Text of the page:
So, I think what my roommate realized was that a lot of the conflict in that room tended to come out of a sense of ego. If you allow a song to evolve with the help and input of your band members, it can turn into something amazing. But if you stubbornly insist on your own way, you may cause conflict and achieve far less with your music in the process.
In Calgary, there’s a venue called Café Koi. Several years ago, I used to go to their singer-songwriter open mic nights on a weekly basis.
In the bathrooms, I would always see these words on the wall: “Keep Calm and Carry On”.
Every time I would see those words, I would take a deep breath and say “okay” to myself. Then, I would go back out with a sense of relief.
At the time I didn’t know that this was a poster devised by the British government in preparation for World War II.
Regardless of its original intent, I still recall that those words had an impact on me, even if it was small.
The point is this:
We tend to carry our baggage with us where we go.
Lately, I’ve been recording in the studio, going to rehearsals, attending meetings, looking after my autistic cousin and more.
Having gone through some of the recent challenges I’ve gone through, I’ve realized that it’s important not to drag your baggage into situations where it doesn’t belong.
When you’re at a meeting, you should be fully engaged in that meeting. When you’re recording in the studio, you should be focused on the task at hand.
Literally stepping through a door should symbolize you shedding whatever it is that’s getting in the way of you giving your full attention to what’s in front of you.Literally stepping through a door should symbolize you shedding whatever it is that’s getting in the way of you giving your full attention to what’s in front of you. Click To Tweet
This is something I think my current roommate does incredibly well. When I spend time with her, for the most part, I find she disconnects from her smartphone, takes joy in the present and leaves work and other struggles in their proper place.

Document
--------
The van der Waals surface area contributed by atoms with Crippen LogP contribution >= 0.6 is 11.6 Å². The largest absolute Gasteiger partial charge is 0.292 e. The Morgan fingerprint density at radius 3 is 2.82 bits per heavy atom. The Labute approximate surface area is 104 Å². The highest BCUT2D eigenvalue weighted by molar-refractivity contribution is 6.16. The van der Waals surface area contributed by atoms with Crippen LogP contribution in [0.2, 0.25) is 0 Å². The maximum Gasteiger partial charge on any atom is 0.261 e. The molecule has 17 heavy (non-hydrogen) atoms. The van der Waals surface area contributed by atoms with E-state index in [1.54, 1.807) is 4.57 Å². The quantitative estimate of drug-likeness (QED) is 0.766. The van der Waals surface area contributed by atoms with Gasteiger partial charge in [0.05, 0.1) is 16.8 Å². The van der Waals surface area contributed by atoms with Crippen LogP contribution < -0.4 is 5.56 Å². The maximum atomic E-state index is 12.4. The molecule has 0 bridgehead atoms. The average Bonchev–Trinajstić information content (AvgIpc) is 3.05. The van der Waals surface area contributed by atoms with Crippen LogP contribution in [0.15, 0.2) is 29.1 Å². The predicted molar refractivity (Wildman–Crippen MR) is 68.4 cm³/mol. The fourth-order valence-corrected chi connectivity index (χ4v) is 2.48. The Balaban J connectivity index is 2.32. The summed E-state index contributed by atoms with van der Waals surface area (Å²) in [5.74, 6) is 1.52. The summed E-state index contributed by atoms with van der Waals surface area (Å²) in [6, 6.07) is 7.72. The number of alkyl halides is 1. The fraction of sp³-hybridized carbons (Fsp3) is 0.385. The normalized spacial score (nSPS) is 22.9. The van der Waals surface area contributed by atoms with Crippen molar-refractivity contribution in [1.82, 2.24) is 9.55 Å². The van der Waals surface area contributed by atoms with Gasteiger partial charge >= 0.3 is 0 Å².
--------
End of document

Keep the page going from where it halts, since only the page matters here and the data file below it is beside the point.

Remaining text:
Now, we all have our moments, and burnout is an example of something that can easily get in the way of us not fully engaging in the present. Unfortunately, one area of life can have an impact on every other area of life.
But as much as possible, we should try to “leave it at the door”. Don’t take your physical, emotional, mental or financial baggage into every situation. Clear yourself first.Don’t take your physical, emotional, mental or financial baggage into every situation. Clear yourself first. Click To Tweet
When entering a new situation, we should bring our full presence to it. Whatever it is we’ve been struggling with, we should leave it at the literal or figurative door and bring ourselves into this moment.
In a very real since, this moment is all there is. Yesterday has already happened. Tomorrow has yet to arrive. Today is all there is, and tomorrow will just be another today, much like today, in fact.In a very real since, this moment is all there is. Yesterday has already happened. Tomorrow has yet to arrive. Today is all there is, and tomorrow will just be another today, much like today, in fact. Click To Tweet
So, that means happiness must be available in this moment. It is not available in the past, and it is not available in the future. It’s available now, and only now.
Did you get something from this?
Then I would like to offer a bit of a nudge to check out The Essential Guide to Music Entrepreneurship, specifically the Pro Packs, which are only available for a limited time.
You can learn more at musicentrepreneurhq.com/essential.
And, I look forward to answering you comments in the show notes.
- 239 – Podcast Update with David Andrew Wiebe - July 30, 2021
- 238 – Happy, Healthy, and Successful in Music – with Ariane Paras of Olympia Coaching - July 15, 2021
- 237 – Music Streaming, Copyright & NFTs – with Steven Gagliano - May 25, 2021